Gas Piping Inspection

Gas lines can leak and cause a variety of problems. In order to minimize the risk, Local Law 152 requires a regular inspection of all gas line systems by an approved inspector.

Gas Piping Inspection

Only licensed master plumbers or those working under their supervision can perform LL 152 inspections. The resulting GPS1 must then be filed with the DOB by the building owner.

A gas leak is a serious issue that should be addressed immediately. These leaks can create carbon monoxide poisoning, fire hazards and other health issues. In addition, they can cause damage to a building and lead to costly repairs.

During a gas line inspection, licensed professionals can use various tools to identify potential leaks. Some of these include soapy water tests, electronic gas sniffers and ultrasonic leak detection systems. They can also perform a pressure test to detect a loss of pressure, which is a clear indication of a leak.

These tools are not only safe, but they can help to pinpoint the exact location of a leak. This allows property owners to get the leaks fixed before they cause any damage or pose a danger to anyone.

During the process, professional gas line inspectors can also check for proper ventilation. This ensures that the piping is not being used in an area that cannot provide sufficient ventilation, which can lead to a buildup of carbon monoxide and other gases. This is an essential step to ensure the safety of everyone in a building.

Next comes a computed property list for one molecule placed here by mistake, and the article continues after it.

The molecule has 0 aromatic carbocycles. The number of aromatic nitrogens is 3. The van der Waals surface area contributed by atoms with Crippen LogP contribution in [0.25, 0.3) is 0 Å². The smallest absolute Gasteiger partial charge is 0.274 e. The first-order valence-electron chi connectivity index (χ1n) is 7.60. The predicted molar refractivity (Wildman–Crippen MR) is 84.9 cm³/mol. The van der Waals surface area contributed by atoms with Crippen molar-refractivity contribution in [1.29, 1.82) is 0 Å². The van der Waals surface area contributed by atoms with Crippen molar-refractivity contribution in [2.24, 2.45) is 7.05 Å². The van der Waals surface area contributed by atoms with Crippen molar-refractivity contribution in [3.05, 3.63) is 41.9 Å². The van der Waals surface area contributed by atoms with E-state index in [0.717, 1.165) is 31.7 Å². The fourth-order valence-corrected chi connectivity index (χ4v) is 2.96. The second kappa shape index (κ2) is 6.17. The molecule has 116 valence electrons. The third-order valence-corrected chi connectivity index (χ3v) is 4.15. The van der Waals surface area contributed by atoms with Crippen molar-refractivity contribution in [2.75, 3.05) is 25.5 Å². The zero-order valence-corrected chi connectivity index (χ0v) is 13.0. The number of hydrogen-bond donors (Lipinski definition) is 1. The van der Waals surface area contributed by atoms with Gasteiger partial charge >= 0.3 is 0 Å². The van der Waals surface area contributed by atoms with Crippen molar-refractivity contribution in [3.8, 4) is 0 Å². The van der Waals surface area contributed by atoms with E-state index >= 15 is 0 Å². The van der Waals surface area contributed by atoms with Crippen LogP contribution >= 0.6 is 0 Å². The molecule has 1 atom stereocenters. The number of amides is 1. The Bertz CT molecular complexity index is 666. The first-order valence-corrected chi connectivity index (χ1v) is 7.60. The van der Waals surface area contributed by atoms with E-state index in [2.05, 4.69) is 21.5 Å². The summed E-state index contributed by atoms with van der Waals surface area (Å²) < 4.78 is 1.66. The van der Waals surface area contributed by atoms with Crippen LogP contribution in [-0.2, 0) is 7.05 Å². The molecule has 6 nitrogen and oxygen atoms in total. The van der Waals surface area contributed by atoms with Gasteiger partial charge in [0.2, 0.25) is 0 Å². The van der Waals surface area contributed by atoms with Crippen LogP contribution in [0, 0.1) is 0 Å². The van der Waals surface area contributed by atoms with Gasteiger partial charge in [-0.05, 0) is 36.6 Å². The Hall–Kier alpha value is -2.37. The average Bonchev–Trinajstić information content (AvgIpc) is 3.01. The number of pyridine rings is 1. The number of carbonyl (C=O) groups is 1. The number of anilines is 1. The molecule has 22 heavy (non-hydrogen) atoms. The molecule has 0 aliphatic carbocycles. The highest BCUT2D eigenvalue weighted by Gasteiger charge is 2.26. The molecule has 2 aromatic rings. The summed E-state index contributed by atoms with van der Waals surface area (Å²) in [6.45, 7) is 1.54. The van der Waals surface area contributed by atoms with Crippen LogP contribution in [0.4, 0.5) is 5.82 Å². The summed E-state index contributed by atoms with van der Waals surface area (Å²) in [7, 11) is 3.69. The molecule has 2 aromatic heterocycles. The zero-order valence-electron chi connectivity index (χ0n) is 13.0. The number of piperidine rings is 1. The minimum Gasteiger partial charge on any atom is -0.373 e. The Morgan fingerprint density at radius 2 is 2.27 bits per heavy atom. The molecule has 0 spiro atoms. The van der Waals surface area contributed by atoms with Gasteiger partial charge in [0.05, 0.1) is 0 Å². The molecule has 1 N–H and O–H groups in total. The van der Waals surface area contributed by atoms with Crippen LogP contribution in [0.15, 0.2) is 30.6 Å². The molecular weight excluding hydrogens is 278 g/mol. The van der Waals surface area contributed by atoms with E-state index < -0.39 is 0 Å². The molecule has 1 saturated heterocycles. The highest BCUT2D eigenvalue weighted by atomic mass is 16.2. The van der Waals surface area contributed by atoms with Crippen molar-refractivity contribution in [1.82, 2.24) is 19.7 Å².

The inspector can also check the condition of the gas barrel and make sure that it is in good shape. He will also make sure that the gas barrel is placed in a suitable area where it can be stored safely. Lastly, he will also check to see that there is no rust or corrosion on the piping.

Once the gas piping inspection is complete, you will receive a GPS1 report from your licensed professional inspector. This report includes the date and time of the inspection and identifies the conditions that must be corrected in order to be in compliance with Local Law 152.

If there are any problems that surface during the inspection that require corrections, the property owner must remedy these conditions so that a Certificate of Correction can be filed within 120 days of the initial inspection. If the property is unable to be brought into compliance, a court hearing will be scheduled and the building owner could face a fine.

Check for Damage

During the inspection, the LMP will check for signs of leaks, corrosion, damage to protective coatings and any other issues that could put the system at risk. The LMP will also evaluate the condition of the pipeline’s valves, fittings and connections. He or she may use non-destructive methods such as ultrasonic testing and magnetic flux leakage testing to test the integrity of the pipe and locate any potential problems.